Newsletter for June 2022

Glen Herbert
The Grenadines Initiative
Rose Kaye was in touch recently to note that the Junior Sailing Academy Bequia is getting in excess of 40 students each Saturday morning. That's a lot, signalling a desire to get out and do things, together, with other people. These are kids 8 and up who gather to sail, to learn about sailing, and to spend time on the water with friends and mentors.
 
That the sailing club itself is still here, given the past two years, is a feat in and of itself. Certainly, it wouldn't be operating without the unwavering, and very generous support offered by The Cones Family Foundation. That the program continues is also testament to the passion and commitment of those who have maintained and run it. Prime among them is Fritz Alex Leslie, who teaches the classes, does the photocopying, runs the crash boat, and serves as a mentor for the participants to look up to. He’s tall, so there’s that, but he’s also clearly dedicated, experienced, skilled. A bit of charisma doesn’t hurt, and he has that too. I was there recently as he sketched out a route in the sand, one that the sailors would follow through the harbour. It was one of those things that you see and just wish you could be a kid again, to be there with them, exited, happy, involved in something this cool.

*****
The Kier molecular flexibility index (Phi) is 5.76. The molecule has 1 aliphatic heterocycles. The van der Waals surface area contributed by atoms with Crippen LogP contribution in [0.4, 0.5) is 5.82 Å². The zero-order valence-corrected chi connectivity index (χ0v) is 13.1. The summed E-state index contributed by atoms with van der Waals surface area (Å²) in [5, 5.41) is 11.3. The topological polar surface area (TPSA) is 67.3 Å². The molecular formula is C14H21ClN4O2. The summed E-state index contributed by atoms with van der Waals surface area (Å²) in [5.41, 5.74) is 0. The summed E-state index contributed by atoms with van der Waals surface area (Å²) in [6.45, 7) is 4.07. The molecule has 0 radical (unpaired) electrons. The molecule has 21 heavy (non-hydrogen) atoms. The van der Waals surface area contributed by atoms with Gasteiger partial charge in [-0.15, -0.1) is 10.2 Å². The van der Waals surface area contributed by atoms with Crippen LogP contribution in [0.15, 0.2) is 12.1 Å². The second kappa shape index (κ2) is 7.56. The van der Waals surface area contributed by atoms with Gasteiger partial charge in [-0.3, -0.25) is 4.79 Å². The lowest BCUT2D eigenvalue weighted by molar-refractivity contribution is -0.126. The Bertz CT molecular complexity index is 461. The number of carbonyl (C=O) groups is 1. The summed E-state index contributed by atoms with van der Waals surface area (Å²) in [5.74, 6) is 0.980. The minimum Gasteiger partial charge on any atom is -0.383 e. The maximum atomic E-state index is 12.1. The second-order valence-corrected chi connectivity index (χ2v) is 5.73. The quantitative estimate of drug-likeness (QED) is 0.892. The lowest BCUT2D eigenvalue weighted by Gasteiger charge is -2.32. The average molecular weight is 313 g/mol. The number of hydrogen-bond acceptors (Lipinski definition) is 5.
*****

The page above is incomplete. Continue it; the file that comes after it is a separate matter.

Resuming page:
“The kids, they be hyped all week."

It’s hard to overstate what this kind of thing means in the life of a child. Fritz, in listening to the kids, sends lots of subtle messages, just with his attention: You matter. You have something to offer. I want to see you succeed. 

He has operated the club, somewhat selflessly, through a difficult time, one where donor resources have been directed to supporting families through the challenges of the shutdowns, the volcano, and the echoes that remain from both of those. He’s been out there every Saturday possible—barring ash, pandemic shutdowns, high seas—in his day-glow shirt and sunglasses. He’s not a pushover. When some kids make some less than exemplary decisions—they cut too close, or get a bit aggressive with speed—he’s there, on the crash boat, correcting them. He doesn’t take any guff. There’s lots of subtle messages in that, too.